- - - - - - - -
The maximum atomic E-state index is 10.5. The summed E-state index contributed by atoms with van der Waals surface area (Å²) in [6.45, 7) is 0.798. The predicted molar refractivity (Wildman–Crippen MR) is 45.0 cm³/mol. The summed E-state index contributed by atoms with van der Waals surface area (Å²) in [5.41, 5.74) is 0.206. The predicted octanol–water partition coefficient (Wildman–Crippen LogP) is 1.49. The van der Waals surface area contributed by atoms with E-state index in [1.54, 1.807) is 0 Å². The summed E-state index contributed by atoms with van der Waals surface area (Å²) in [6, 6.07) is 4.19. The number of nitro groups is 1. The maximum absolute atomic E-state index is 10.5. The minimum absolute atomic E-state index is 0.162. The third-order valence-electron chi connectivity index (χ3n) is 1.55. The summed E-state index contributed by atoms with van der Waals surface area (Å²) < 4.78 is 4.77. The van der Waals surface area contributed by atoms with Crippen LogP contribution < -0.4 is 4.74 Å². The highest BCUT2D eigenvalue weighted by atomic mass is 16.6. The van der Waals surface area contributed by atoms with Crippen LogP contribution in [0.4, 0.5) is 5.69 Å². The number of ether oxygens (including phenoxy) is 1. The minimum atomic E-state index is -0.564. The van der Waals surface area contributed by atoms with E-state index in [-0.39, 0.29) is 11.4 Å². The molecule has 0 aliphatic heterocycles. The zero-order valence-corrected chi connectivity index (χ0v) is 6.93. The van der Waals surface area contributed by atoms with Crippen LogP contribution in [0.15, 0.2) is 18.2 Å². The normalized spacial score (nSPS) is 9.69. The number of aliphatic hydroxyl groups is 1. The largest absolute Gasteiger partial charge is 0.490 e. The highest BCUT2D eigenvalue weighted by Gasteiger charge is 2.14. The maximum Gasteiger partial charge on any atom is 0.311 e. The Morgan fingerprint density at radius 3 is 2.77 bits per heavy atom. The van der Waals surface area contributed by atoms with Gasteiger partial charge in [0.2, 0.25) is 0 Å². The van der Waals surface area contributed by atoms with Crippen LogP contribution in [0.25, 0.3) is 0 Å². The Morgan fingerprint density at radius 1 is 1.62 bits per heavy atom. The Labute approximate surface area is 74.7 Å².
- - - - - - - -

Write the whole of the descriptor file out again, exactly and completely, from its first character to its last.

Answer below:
The maximum atomic E-state index is 10.5. The summed E-state index contributed by atoms with van der Waals surface area (Å²) in [6.45, 7) is 0.798. The predicted molar refractivity (Wildman–Crippen MR) is 45.0 cm³/mol. The summed E-state index contributed by atoms with van der Waals surface area (Å²) in [5.41, 5.74) is 0.206. The predicted octanol–water partition coefficient (Wildman–Crippen LogP) is 1.49. The van der Waals surface area contributed by atoms with E-state index in [1.54, 1.807) is 0 Å². The summed E-state index contributed by atoms with van der Waals surface area (Å²) in [6, 6.07) is 4.19. The number of nitro groups is 1. The maximum absolute atomic E-state index is 10.5. The minimum absolute atomic E-state index is 0.162. The third-order valence-electron chi connectivity index (χ3n) is 1.55. The summed E-state index contributed by atoms with van der Waals surface area (Å²) < 4.78 is 4.77. The van der Waals surface area contributed by atoms with Crippen LogP contribution < -0.4 is 4.74 Å². The highest BCUT2D eigenvalue weighted by atomic mass is 16.6. The van der Waals surface area contributed by atoms with Crippen LogP contribution in [0.4, 0.5) is 5.69 Å². The number of ether oxygens (including phenoxy) is 1. The minimum atomic E-state index is -0.564. The van der Waals surface area contributed by atoms with E-state index in [-0.39, 0.29) is 11.4 Å². The molecule has 0 aliphatic heterocycles. The zero-order valence-corrected chi connectivity index (χ0v) is 6.93. The van der Waals surface area contributed by atoms with Crippen LogP contribution in [0.15, 0.2) is 18.2 Å². The normalized spacial score (nSPS) is 9.69. The number of aliphatic hydroxyl groups is 1. The largest absolute Gasteiger partial charge is 0.490 e. The highest BCUT2D eigenvalue weighted by Gasteiger charge is 2.14. The maximum Gasteiger partial charge on any atom is 0.311 e. The Morgan fingerprint density at radius 3 is 2.77 bits per heavy atom. The van der Waals surface area contributed by atoms with Gasteiger partial charge in [0.2, 0.25) is 0 Å². The van der Waals surface area contributed by atoms with Crippen LogP contribution in [0.25, 0.3) is 0 Å². The Morgan fingerprint density at radius 1 is 1.62 bits per heavy atom. The Labute approximate surface area is 74.7 Å².